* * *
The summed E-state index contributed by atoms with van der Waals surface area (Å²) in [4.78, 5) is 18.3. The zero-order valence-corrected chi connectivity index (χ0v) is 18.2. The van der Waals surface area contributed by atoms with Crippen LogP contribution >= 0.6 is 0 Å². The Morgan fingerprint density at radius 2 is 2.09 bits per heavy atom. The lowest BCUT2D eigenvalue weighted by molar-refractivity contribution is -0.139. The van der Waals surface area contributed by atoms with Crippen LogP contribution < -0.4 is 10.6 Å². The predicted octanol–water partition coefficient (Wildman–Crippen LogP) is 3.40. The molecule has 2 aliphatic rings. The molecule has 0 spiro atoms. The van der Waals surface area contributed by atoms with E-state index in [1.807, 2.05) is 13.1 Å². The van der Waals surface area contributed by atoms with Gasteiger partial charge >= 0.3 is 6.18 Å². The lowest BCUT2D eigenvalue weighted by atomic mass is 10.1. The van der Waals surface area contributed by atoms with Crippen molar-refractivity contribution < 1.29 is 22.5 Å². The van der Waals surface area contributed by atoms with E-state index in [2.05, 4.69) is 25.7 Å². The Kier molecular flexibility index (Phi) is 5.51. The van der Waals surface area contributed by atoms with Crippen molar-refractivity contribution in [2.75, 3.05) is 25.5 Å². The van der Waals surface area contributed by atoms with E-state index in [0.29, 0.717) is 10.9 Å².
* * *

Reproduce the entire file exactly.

The summed E-state index contributed by atoms with van der Waals surface area (Å²) in [4.78, 5) is 18.3. The zero-order valence-corrected chi connectivity index (χ0v) is 18.2. The van der Waals surface area contributed by atoms with Crippen LogP contribution >= 0.6 is 0 Å². The Morgan fingerprint density at radius 2 is 2.09 bits per heavy atom. The lowest BCUT2D eigenvalue weighted by molar-refractivity contribution is -0.139. The van der Waals surface area contributed by atoms with Crippen LogP contribution < -0.4 is 10.6 Å². The predicted octanol–water partition coefficient (Wildman–Crippen LogP) is 3.40. The molecule has 2 aliphatic rings. The molecule has 0 spiro atoms. The van der Waals surface area contributed by atoms with E-state index in [1.807, 2.05) is 13.1 Å². The van der Waals surface area contributed by atoms with Gasteiger partial charge >= 0.3 is 6.18 Å². The lowest BCUT2D eigenvalue weighted by atomic mass is 10.1. The van der Waals surface area contributed by atoms with Crippen molar-refractivity contribution < 1.29 is 22.5 Å². The van der Waals surface area contributed by atoms with E-state index in [2.05, 4.69) is 25.7 Å². The Kier molecular flexibility index (Phi) is 5.51. The van der Waals surface area contributed by atoms with Crippen molar-refractivity contribution in [2.75, 3.05) is 25.5 Å². The van der Waals surface area contributed by atoms with E-state index in [0.29, 0.717) is 10.9 Å².